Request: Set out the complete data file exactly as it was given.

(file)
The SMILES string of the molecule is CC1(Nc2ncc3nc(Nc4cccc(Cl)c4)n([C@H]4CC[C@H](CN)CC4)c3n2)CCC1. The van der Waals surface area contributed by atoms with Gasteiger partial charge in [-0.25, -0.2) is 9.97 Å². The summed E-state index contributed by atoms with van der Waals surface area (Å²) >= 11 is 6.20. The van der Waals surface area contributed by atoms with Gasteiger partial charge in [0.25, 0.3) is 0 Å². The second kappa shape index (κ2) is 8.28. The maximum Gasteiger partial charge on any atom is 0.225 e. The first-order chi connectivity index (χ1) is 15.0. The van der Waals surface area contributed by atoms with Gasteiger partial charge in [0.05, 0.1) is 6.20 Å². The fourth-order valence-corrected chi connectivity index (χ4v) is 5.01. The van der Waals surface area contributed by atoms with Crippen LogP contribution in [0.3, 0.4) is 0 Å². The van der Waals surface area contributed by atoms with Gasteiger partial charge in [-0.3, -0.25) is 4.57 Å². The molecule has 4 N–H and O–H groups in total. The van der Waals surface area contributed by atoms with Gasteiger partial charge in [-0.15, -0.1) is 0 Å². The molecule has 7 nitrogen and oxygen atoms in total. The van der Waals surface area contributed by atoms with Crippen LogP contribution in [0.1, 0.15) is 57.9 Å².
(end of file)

The SMILES string of the molecule is CC1(Nc2ncc3nc(Nc4cccc(Cl)c4)n([C@H]4CC[C@H](CN)CC4)c3n2)CCC1. The van der Waals surface area contributed by atoms with Gasteiger partial charge in [-0.25, -0.2) is 9.97 Å². The summed E-state index contributed by atoms with van der Waals surface area (Å²) >= 11 is 6.20. The van der Waals surface area contributed by atoms with Gasteiger partial charge in [0.25, 0.3) is 0 Å². The second kappa shape index (κ2) is 8.28. The maximum Gasteiger partial charge on any atom is 0.225 e. The first-order chi connectivity index (χ1) is 15.0. The van der Waals surface area contributed by atoms with Gasteiger partial charge in [0.05, 0.1) is 6.20 Å². The fourth-order valence-corrected chi connectivity index (χ4v) is 5.01. The van der Waals surface area contributed by atoms with Crippen LogP contribution in [0.3, 0.4) is 0 Å². The van der Waals surface area contributed by atoms with Gasteiger partial charge in [-0.3, -0.25) is 4.57 Å². The molecule has 4 N–H and O–H groups in total. The van der Waals surface area contributed by atoms with Gasteiger partial charge in [-0.15, -0.1) is 0 Å². The molecule has 7 nitrogen and oxygen atoms in total. The van der Waals surface area contributed by atoms with Crippen LogP contribution in [0.1, 0.15) is 57.9 Å².